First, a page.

The Mental Health Crisis & The Economy

By Anna Thompson

Mental health plays a key role in the overall vitality and wellbeing of the economy. According to the Health Council, a mental illness is defined as ‘a clinically diagnosable disorder that significantly interferes with a person’s cognitive, emotional or social abilities’. As stated in the National Health Survey, one in five Australians reported having a mental disorder between the period of 2017 to 2018. It is to no surprise that mental illness rates have been exacerbated by the pandemic. Worldwide, there has been an estimated AU$533 million increase in costs due to mental health issues related to COVID-19 – this is 0.49 percent of gross domestic product (GDP) worldwide. 

Impact of mental illness on the economy

From a macroeconomic perspective, the cost of mental illness to the economy can be quantified as lost economic output. This is calculated by estimating the predicted impact on the GDP. Mental illness negatively impacts labour and capital growth. Because labour and capital growth directly correlate to the state of the economy, an exacerbation of mental illness cases will negatively impact the overall economy. 

Capital is adversely affected through the re-allocation of resources towards healthcare expenditures. Between 2006 and 2007, the Australian government and health insurers allocated AU$4.7 billion (7.3 percent of all government health spending) towards providing mental health services. This government spending has remained consistently high. However, these figures only consider the cost of operating the mental health services – they ignore the full economic burden, and costs of mental health. Due to the debilitating effects mental illness often causes, many people are dependent on the government for additional assistance in addition to the provision of treatment services. According to the National Mental Health Report 2007, this assistance includes the government supplying ‘housing, community and domiciliary care, income support, and employment and training opportunities’. This report estimated that these government expenditures on mainstream mental illness support and treatment greatly exceeded those on specialist mental illness services.

Text equivalent below for figure 5: Comparing the direct and 'indirect' cost to governments of mental illness, 2004–05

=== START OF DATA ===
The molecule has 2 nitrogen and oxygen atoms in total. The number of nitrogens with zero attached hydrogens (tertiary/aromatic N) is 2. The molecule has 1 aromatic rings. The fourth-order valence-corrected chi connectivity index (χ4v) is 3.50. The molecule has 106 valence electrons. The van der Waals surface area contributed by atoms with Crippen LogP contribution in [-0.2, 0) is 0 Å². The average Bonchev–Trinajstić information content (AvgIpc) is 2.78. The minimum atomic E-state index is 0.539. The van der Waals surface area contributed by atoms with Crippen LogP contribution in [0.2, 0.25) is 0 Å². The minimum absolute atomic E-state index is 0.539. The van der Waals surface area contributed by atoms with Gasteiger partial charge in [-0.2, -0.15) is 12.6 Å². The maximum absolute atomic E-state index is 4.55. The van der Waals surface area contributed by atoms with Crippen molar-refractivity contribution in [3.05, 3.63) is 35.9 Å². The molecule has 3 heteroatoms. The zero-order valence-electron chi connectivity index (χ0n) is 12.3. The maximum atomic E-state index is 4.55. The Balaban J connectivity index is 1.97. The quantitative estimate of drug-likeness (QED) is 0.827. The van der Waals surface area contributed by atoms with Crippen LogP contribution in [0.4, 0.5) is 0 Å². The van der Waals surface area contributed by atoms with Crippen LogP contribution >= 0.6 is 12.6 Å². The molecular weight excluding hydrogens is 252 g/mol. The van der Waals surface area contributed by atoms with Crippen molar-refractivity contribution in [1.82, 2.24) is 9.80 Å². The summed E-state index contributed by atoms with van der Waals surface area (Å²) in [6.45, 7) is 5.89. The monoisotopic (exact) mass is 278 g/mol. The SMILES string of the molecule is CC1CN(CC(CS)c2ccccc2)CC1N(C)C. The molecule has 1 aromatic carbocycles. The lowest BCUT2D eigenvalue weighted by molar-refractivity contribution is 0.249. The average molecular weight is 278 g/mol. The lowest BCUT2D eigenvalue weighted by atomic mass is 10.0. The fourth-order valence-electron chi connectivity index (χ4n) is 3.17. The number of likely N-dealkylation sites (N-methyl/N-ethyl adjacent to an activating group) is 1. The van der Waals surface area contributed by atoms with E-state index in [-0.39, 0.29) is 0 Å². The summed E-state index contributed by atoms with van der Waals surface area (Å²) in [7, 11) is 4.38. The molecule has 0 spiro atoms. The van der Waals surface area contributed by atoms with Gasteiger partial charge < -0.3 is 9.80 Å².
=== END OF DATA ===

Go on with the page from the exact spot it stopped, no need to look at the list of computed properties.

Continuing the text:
Labour is negatively affected by disability and mortality, causing a decrease in labour force and a reduction in the productivity of those remaining. According to a study by the Productivity Commission, of six major health conditions including cancer, mental illness, arthritis and diabetes, mental illness is associated with the lowest likelihood of participating in the labour force. As a result, there is an indirect economic cost through loss of productivity and economic growth. According to the Australian Government’s Department of Health, loss of productivity as a result of mental illness incurs an estimated annual cost of AU$10 to AU$15 billion. 

It was predicted by the World Economic Forum in 2011 that, by 2030, mental illness will account for US$6 trillion – more than half of the global economic burden resulting from non-communicable diseases. This is an expectation that indirect and direct costs of mental illnesses will double by 2030.

Economic costs of mental disorders in trillion US Dollars using three different approaches: direct and indirect costs (A), impact on economic growth (B), and value of statistical life (C).

Source: EMBO reports

Aside from purely monetary economic impacts, the personal and economic consequences of mental illness have the ability to impact the community on a wider scale, such as often contributing to higher divorce rates and lower average life spans.

Impact of the economy on mental illness

It should also be noted that economic disadvantage is positively correlated with mental illness. Economic disadvantage  produces a greater possibility of mental illness through factors such as increased exposure to risk factors (for example, social exclusion, fewer opportunities to access protective factors like education, and becoming trapped in the poverty cycle).

Challenges in mental health economics

Evidence and data on the societal economic burden of mental illness are important for policymakers in understanding the depth of the problem. The evidence and data allow for the magnitude of the problem to be quantified, and for the under-allocation of resources towards mental illness treatment and services to be highlighted. However, especially in low and middle-income countries, there are often difficulties in collecting sufficient evidence. There are frequent gaps in the database, with some areas remaining unexplored, despite a recent increase in cost-effectiveness and related studies. For example, there is limited data available on the long term economic consequences of, and treatments for, mental illness – most of the data has a short term outlook. Additionally, there is very minimal data surrounding the topics of prevention and early intervention.

Sources: Australian Government – Australian Institute of Health & Welfare, U.S. National Library of Medicine – National Institutes of Health, EMBO reports, World Psychiatry

The authors of this publication are not qualified to provide financial or investment advice and as such the content provided should not be construed in this manner. All information is intended purely for educational purposes and is provided for the personal interest of UNIT members. The opinions expressed within the article do not reflect those of UNIT as an organisation, its partners or its sponsors.